The significance of hospitals in contemporary human life continues to increase with advancements in scientific and medical technology. However, philosophical reflection on the fundamental existential meaning and role of hospital spaces is notably absent. Although hospitals have taken a central role in human existence, they are often perceived merely as technical treatment spaces focused on effectively treating illnesses and preventing infections. Hye Youn Park, a senior researcher at Hybrid Future Culture Institute and adjunct professor of philosophy, uses Descartes's concept of spatiality to critique the spatialization of disease in modern hospitals. Additionally, through Heidegger's discourse on technology, she offers fresh insight that the authentic mode of existence of hospitals is rooted in 'Care.' While 'care' has been used as a methodological concept to describe the practice of medicine or nursing, this study argues, through Heideggerian thought, that 'care' is the fundamental spatiality of the hospital. Furthermore, by connecting Heidegger's thoughts on dwellings with the spatiality of hospitals, this study critically examines the problems associated with hospital architecture and suggests new alternatives. "Through various discussions and critiques, I attempted to reflect on the ontology of contemporary hospital spaces and also laid academic and theoretical groundwork suggesting that hospital spaces, which possess distinct limitations regarding human existence, should be reconstructed," remarked Park regarding the study. "The significance of the study is that it is a theoretical discussion. It provides a catalyst for future interdisciplinary research on hospital spaces regarding architectural phenomenology while simultaneously proposing a new paradigm for hospital architecture that considers medical staff and patients," she added. Hye Youn Park is a member of the Hybrid Future Culture Institute, which conducts interdisciplinary research across the humanities to examine the issues facing our time and proposes practical alternatives. Hye Youn Park's findings have been published in the March 2024 issue of Medical Humanities, a scholarly journal in the field of Humanities, Multidisciplinary (IF 1.2, JCR top 1.8%), affiliated with the British Medical Journal. Additionally, an introduction to the study and its author, Hye-Youn Park, was also posted on the official blog of the journal. ※ Title: Hospital space interpreted according to Heidegger's concepts of care and dwelling ※ Journal: Medical Humanities ※ First & Corresponding author: Hye Youn Park (Hybrid Future Culture Institute and adjunct professor of philosophy) ※ DOI: 10.1136/medhum-2023-012696 ※Link to the journal's official blog:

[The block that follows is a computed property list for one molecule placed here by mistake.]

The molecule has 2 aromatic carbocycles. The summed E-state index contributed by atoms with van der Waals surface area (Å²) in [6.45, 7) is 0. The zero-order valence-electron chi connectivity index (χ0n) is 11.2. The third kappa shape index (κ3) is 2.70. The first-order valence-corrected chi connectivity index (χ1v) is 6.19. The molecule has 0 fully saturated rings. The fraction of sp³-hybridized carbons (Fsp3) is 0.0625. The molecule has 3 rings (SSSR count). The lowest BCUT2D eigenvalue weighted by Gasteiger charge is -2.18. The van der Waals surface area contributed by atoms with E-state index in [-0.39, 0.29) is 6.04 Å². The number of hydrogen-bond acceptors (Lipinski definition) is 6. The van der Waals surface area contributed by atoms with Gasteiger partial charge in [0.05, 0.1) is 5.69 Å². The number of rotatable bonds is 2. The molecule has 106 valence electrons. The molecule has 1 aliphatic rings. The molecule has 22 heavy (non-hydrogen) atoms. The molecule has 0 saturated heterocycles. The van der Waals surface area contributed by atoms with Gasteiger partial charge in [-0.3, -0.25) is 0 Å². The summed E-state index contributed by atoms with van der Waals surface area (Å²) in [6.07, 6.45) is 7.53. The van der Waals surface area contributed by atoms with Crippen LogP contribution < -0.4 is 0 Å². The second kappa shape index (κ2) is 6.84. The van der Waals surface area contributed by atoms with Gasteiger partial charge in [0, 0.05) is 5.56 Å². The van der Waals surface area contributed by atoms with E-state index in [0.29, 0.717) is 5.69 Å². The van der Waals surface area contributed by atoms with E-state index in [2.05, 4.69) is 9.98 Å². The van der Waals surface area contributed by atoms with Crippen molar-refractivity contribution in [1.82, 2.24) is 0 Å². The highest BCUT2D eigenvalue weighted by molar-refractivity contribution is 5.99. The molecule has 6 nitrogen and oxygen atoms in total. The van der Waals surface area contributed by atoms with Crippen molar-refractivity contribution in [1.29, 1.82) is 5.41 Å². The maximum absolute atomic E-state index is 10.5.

• No. 250
    • 2024-05-21
    • 984
  • 김근형 교수 연구팀

    Development of fish skin-derived composite material-based bioinks and porous collagen bioinks